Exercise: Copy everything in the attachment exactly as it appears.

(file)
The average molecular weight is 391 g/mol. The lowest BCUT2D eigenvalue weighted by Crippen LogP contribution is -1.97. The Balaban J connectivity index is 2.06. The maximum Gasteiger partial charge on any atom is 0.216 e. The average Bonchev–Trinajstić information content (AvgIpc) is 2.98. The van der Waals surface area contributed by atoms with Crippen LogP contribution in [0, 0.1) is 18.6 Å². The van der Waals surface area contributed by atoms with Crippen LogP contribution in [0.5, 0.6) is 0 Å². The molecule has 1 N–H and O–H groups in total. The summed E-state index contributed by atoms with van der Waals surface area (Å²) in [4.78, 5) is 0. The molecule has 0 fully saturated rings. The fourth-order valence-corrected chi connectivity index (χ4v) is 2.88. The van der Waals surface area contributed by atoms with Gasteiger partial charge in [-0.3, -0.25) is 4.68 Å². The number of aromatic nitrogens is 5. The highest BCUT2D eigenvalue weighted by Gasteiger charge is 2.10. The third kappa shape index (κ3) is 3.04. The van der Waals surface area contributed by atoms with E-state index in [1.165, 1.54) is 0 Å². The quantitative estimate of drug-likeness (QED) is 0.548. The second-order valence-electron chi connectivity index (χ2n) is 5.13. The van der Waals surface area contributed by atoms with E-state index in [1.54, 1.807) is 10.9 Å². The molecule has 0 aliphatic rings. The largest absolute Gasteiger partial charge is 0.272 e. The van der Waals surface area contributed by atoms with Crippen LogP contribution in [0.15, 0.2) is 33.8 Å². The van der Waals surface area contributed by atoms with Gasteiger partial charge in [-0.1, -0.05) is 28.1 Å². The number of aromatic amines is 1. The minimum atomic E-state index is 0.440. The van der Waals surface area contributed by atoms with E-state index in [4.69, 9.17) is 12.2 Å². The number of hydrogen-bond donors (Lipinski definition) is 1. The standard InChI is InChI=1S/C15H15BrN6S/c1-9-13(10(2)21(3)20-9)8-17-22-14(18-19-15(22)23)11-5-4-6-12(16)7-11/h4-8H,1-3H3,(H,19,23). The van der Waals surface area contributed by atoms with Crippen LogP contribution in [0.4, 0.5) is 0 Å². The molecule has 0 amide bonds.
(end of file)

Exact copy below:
The average molecular weight is 391 g/mol. The lowest BCUT2D eigenvalue weighted by Crippen LogP contribution is -1.97. The Balaban J connectivity index is 2.06. The maximum Gasteiger partial charge on any atom is 0.216 e. The average Bonchev–Trinajstić information content (AvgIpc) is 2.98. The van der Waals surface area contributed by atoms with Crippen LogP contribution in [0, 0.1) is 18.6 Å². The van der Waals surface area contributed by atoms with Crippen LogP contribution in [0.5, 0.6) is 0 Å². The molecule has 1 N–H and O–H groups in total. The summed E-state index contributed by atoms with van der Waals surface area (Å²) in [4.78, 5) is 0. The molecule has 0 fully saturated rings. The fourth-order valence-corrected chi connectivity index (χ4v) is 2.88. The van der Waals surface area contributed by atoms with Gasteiger partial charge in [-0.3, -0.25) is 4.68 Å². The number of aromatic nitrogens is 5. The highest BCUT2D eigenvalue weighted by Gasteiger charge is 2.10. The third kappa shape index (κ3) is 3.04. The van der Waals surface area contributed by atoms with E-state index in [1.165, 1.54) is 0 Å². The quantitative estimate of drug-likeness (QED) is 0.548. The second-order valence-electron chi connectivity index (χ2n) is 5.13. The van der Waals surface area contributed by atoms with E-state index in [1.54, 1.807) is 10.9 Å². The molecule has 0 aliphatic rings. The largest absolute Gasteiger partial charge is 0.272 e. The van der Waals surface area contributed by atoms with Crippen LogP contribution in [0.15, 0.2) is 33.8 Å². The van der Waals surface area contributed by atoms with Gasteiger partial charge in [-0.1, -0.05) is 28.1 Å². The number of aromatic amines is 1. The minimum atomic E-state index is 0.440. The van der Waals surface area contributed by atoms with E-state index in [4.69, 9.17) is 12.2 Å². The number of hydrogen-bond donors (Lipinski definition) is 1. The standard InChI is InChI=1S/C15H15BrN6S/c1-9-13(10(2)21(3)20-9)8-17-22-14(18-19-15(22)23)11-5-4-6-12(16)7-11/h4-8H,1-3H3,(H,19,23). The van der Waals surface area contributed by atoms with Crippen LogP contribution in [0.4, 0.5) is 0 Å². The molecule has 0 amide bonds.